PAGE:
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Report on Agung (Indonesia) — 27 September-3 October 2017

Smithsonian / US Geological Survey Weekly Volcanic Activity Report, 27 September-3 October 2017
Managing Editor: Sally Kuhn Sennert

Please cite this report as:

Global Volcanism Program, 2017. Report on Agung (Indonesia). In: Sennert, S K (ed.), Weekly Volcanic Activity Report, 27 September-3 October 2017. Smithsonian Institution and US Geological Survey.

Volcano Profile |  Weekly Report (27 September-3 October 2017)


Agung

Indonesia

8.343°S, 115.508°E; summit elev. 2997 m

All times are local (unless otherwise noted)


On 29 September PVMBG reported that earthquakes at Agung were becoming stronger with more felt by local residents, and larger ones felt in areas 45-55 km SW including Denpasar and Kuta. Fumarolic emissions were identified in satellite data, as well as hot areas on the crater floor that had enlarged over the previous week. A new fracture on the crater floor emitted steam. After a M 4.2 earthquake was detected at 1627 on 26 September emissions intensified and rose 500 m above the crater rim. On 4 October BNPB reported that seismicity continued to fluctuate at high levels, and weak emissions rose above the crater rim. The number of evacuees reached 141,213 (spread out in 416 shelters) from 78 villages, though about 2,600 in locations outside of the evacuation zone were returning home; there were 28 villages (about 70,000 people) within the evacuation zone. The Alert Level remained at 4 (the highest level on a scale of 1-4) with the exclusion zone at 9 km, and an additional expansion to 12 km in the SE, S, and SW directions.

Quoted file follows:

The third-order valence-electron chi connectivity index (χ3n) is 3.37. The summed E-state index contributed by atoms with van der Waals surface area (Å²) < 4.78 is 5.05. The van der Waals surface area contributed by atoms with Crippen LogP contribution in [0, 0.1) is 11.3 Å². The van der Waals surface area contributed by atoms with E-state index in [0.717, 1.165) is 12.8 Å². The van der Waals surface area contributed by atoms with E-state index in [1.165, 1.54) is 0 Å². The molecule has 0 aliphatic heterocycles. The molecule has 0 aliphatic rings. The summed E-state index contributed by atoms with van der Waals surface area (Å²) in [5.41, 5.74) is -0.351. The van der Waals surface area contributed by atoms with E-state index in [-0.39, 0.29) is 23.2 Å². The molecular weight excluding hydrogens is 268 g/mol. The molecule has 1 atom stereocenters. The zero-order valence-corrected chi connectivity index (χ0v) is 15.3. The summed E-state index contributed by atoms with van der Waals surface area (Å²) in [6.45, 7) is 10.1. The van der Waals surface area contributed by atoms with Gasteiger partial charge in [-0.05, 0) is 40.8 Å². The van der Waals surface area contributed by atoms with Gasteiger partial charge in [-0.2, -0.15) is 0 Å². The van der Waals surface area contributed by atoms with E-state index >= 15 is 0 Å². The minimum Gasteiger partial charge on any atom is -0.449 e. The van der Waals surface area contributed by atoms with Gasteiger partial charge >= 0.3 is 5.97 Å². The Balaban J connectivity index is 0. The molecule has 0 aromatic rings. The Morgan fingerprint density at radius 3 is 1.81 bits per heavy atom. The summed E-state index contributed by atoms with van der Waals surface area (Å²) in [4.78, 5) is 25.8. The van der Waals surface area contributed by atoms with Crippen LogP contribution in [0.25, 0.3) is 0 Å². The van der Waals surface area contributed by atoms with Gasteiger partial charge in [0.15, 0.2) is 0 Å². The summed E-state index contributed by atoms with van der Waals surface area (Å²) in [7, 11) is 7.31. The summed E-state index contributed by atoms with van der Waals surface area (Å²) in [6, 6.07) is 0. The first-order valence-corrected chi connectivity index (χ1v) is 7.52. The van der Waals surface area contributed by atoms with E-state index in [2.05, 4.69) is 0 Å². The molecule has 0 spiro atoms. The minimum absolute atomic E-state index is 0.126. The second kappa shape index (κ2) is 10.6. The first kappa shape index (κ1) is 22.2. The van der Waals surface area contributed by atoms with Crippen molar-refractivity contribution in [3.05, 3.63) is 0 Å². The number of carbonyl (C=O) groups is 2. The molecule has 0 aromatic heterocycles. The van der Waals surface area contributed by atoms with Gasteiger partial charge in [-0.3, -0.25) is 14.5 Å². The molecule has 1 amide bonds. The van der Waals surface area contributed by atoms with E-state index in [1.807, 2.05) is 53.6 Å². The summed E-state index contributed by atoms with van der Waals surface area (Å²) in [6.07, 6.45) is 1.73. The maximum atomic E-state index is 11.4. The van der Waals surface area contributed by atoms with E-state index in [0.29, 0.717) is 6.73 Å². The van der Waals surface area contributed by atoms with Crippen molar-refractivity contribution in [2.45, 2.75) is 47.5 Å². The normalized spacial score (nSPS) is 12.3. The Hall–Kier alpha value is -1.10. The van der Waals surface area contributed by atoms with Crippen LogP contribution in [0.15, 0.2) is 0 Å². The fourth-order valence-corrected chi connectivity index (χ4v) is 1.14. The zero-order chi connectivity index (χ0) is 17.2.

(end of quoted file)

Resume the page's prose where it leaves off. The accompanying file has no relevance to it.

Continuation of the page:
Geologic Background. Symmetrical Agung stratovolcano, Bali's highest and most sacred mountain, towers over the eastern end of the island. The volcano, whose name means "Paramount," rises above the SE caldera rim of neighboring Batur volcano, and the northern and southern flanks extend to the coast. The summit area extends 1.5 km E-W, with the high point on the W and a steep-walled 800-m-wide crater on the E. The Pawon cone is located low on the SE flank. Only a few eruptions dating back to the early 19th century have been recorded in historical time. The 1963-64 eruption, one of the largest in the 20th century, produced voluminous ashfall along with devastating pyroclastic flows and lahars that caused extensive damage and many fatalities.

Sources: Pusat Vulkanologi dan Mitigasi Bencana Geologi (PVMBG, also known as CVGHM), Badan Nacional Penanggulangan Bencana (BNPB)